Context. Solar eruptions, such as coronal mass ejections (CMEs), are often accompanied by accelerated electrons that can in turn emit radiation at radio wavelengths. This radiation is observed as solar radio bursts. The main types of bursts associated with CMEs are type II and type IV bursts that can sometimes show movement in the direction of the CME expansion, either radially or laterally. However, the propagation of radio bursts with respect to CMEs has only been studied for individual events.Aims. Here, we perform a statistical study of 64 moving bursts with the aim to determine how often CMEs are accompanied by moving radio bursts. This is done in order to ascertain the usefulness of using radio images in estimating the early CME expansion.Methods. Using radio imaging from the Nancay Radioheliograph (NRH), we constructed a list of moving radio bursts, defined as bursts that move across the plane of sky at a single frequency. We define their association with CMEs and the properties of associated CMEs using white-light coronagraph observations. We also determine their connection to classical type II and type IV radio burst categorisation.Results. We find that just over a quarter of type II and half of type IV bursts that occurred during the NRH observing windows in Solar Cycle 24 are accompanied by moving radio emission. All but one of the moving radio bursts are associated with white-light CMEs and the majority of moving bursts (90%) are associated with wide CMEs (> 60 degrees in width). In particular, all but one of the moving bursts corresponding to type IIs are associated with wide CMEs; however, and unexpectedly, the majority of type II moving bursts are associated with slow white-light CMEs (<500 km s(-1)). On the other hand, the majority of moving type IV bursts are associated with fast CMEs (> 500 km s(-1)).Conclusions. The observations presented here show that moving radio sources are almost exclusively associated with CMEs. The majority of events are also associated with wide CMEs, indicating that strong lateral expansion during the early stages of the eruption may play a key role in the occurrence of the radio emission observed.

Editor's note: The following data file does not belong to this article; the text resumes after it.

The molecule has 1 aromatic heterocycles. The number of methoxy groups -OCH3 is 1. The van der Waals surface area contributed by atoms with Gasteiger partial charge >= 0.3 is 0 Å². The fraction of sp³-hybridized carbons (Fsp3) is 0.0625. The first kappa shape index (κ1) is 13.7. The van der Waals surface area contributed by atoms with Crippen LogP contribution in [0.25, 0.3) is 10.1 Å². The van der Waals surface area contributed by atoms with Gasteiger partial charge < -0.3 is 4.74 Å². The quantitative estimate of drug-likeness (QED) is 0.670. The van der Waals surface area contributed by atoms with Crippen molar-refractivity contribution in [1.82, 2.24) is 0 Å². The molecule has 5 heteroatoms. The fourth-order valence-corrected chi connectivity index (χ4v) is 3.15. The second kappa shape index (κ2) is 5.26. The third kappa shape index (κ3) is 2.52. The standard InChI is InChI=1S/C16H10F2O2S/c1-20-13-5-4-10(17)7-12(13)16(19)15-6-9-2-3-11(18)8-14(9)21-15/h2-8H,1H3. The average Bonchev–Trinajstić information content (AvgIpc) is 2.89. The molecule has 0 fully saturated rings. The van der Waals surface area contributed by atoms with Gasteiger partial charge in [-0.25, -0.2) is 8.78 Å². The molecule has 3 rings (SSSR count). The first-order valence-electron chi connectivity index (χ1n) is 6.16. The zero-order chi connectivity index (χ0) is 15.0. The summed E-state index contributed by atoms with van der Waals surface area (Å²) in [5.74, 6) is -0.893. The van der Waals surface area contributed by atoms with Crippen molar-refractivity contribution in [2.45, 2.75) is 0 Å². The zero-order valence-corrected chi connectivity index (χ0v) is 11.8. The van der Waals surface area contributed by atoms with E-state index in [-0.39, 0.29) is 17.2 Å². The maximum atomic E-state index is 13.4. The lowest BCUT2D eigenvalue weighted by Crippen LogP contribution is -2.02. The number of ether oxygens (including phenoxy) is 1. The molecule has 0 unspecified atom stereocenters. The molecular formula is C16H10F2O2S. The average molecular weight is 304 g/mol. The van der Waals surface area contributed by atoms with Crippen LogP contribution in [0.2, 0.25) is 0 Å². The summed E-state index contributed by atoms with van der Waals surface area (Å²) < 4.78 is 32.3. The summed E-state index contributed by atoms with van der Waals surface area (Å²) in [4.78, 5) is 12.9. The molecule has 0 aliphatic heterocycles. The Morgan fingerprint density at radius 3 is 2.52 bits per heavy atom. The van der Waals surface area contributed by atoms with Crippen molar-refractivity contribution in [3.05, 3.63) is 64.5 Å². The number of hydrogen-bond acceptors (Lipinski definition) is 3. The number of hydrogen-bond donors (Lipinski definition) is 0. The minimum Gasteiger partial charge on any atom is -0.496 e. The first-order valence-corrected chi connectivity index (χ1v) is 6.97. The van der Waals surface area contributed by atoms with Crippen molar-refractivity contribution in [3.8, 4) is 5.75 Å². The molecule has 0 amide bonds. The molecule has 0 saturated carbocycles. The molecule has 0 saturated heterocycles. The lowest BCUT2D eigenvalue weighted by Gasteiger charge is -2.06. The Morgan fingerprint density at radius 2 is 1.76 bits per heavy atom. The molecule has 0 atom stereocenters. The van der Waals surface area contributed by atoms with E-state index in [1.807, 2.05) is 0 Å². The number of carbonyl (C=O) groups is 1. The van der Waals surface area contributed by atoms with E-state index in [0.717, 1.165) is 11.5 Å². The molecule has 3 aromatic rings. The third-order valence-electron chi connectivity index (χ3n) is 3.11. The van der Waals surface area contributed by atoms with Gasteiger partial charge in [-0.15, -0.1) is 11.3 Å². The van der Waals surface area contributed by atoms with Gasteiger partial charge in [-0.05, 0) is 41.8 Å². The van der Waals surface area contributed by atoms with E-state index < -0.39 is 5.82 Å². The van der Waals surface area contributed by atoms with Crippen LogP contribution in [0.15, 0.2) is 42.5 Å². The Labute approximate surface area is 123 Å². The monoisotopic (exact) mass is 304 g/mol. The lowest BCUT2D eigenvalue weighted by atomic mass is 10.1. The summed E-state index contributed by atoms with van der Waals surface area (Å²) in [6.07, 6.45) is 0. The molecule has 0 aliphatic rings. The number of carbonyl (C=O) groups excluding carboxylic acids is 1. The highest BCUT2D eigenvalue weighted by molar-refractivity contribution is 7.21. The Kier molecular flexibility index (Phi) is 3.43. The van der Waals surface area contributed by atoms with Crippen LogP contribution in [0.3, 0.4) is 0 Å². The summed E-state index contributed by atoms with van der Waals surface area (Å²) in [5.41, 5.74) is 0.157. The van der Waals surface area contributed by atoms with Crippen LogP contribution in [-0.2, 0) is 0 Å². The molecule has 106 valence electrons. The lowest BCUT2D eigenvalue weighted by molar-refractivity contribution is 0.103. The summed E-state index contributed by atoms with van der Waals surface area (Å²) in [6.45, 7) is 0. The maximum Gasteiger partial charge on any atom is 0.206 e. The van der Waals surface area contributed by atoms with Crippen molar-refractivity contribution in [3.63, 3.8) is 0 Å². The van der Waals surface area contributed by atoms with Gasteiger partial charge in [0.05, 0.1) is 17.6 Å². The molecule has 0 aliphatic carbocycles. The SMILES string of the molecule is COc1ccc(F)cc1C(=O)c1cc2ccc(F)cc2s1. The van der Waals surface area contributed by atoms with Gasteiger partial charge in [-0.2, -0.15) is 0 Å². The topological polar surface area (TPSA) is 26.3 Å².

• Clarke, Brendan P.; Morosan, Diana E.; Gallagher, Peter T.; Dorovskyy, Vladimir V.; Konovalenko, Alexander A.; Carley, Eoin P. (2019)
    Context. Solar activity is often accompanied by solar radio emission, consisting of numerous types of solar radio bursts. At low frequencies (<100 MHz) radio bursts with short durations of milliseconds, such as solar S-bursts, have been identified. To date, their origin and many of their characteristics remain unclear. Aims. We report observations from the Ukrainian T-shaped Radio telescope, (UTR-2), and the LOw Frequency ARray (LOFAR) which give us new insight into their nature. Methods. Over 3000 S-bursts were observed on 9 July 2013 at frequencies of 17.4-83.1MHz during a period of low solar activity. Leading models of S-burst generation were tested by analysing the spectral properties of S-bursts and estimating coronal magnetic field strengths. Results. S-bursts were found to have short durations of 0.5-0.9 s. Multiple instruments were used to measure the dependence of drift rate on frequency which is represented by a power law with an index of 1.57. For the first time, we show a linear relation between instantaneous bandwidth and frequency over a wide frequency band. The flux calibration and high sensitivity of UTR-2 enabled measurements of their fluxes, which yielded 11 +/- 3 solar flux units (1 SFU equivalent to 10(4) Jy). The source particle velocities of S-bursts were found to be similar to 0.07 c. S-burst source heights were found to range from 1.3 R-circle dot to 2 R-circle dot. Furthermore, a contemporary theoretical model of S-burst generation was used to conduct remote sensing of the coronal magnetic field at these heights which yielded values of 0.9-5.8 G. Within error, these values are comparable to those predicted by various relations between magnetic field strength and height in the corona.